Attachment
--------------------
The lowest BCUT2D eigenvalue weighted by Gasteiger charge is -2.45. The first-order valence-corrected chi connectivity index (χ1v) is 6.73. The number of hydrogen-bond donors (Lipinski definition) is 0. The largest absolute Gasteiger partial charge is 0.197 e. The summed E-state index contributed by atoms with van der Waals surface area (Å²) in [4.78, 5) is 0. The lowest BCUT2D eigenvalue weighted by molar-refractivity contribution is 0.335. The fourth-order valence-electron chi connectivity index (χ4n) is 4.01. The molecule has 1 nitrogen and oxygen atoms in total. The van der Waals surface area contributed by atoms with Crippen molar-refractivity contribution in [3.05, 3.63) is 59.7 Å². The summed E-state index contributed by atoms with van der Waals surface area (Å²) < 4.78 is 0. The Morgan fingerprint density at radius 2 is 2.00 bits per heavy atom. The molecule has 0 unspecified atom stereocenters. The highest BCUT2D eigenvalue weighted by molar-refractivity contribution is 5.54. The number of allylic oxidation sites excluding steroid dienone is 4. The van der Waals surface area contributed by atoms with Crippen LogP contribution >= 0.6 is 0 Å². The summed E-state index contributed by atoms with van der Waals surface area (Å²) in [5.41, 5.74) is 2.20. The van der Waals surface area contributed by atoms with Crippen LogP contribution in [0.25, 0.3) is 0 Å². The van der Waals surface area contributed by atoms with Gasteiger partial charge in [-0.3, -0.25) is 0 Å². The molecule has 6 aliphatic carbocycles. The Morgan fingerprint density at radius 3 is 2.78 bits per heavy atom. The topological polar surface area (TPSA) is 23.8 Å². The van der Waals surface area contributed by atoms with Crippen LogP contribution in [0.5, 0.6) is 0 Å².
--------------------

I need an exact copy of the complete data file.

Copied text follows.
The lowest BCUT2D eigenvalue weighted by Gasteiger charge is -2.45. The first-order valence-corrected chi connectivity index (χ1v) is 6.73. The number of hydrogen-bond donors (Lipinski definition) is 0. The largest absolute Gasteiger partial charge is 0.197 e. The summed E-state index contributed by atoms with van der Waals surface area (Å²) in [4.78, 5) is 0. The lowest BCUT2D eigenvalue weighted by molar-refractivity contribution is 0.335. The fourth-order valence-electron chi connectivity index (χ4n) is 4.01. The molecule has 1 nitrogen and oxygen atoms in total. The van der Waals surface area contributed by atoms with Crippen molar-refractivity contribution in [3.05, 3.63) is 59.7 Å². The summed E-state index contributed by atoms with van der Waals surface area (Å²) < 4.78 is 0. The Morgan fingerprint density at radius 2 is 2.00 bits per heavy atom. The molecule has 0 unspecified atom stereocenters. The highest BCUT2D eigenvalue weighted by molar-refractivity contribution is 5.54. The number of allylic oxidation sites excluding steroid dienone is 4. The van der Waals surface area contributed by atoms with Crippen LogP contribution >= 0.6 is 0 Å². The summed E-state index contributed by atoms with van der Waals surface area (Å²) in [5.41, 5.74) is 2.20. The van der Waals surface area contributed by atoms with Crippen LogP contribution in [0.25, 0.3) is 0 Å². The van der Waals surface area contributed by atoms with Gasteiger partial charge in [-0.3, -0.25) is 0 Å². The molecule has 6 aliphatic carbocycles. The Morgan fingerprint density at radius 3 is 2.78 bits per heavy atom. The topological polar surface area (TPSA) is 23.8 Å². The van der Waals surface area contributed by atoms with Crippen LogP contribution in [0.5, 0.6) is 0 Å².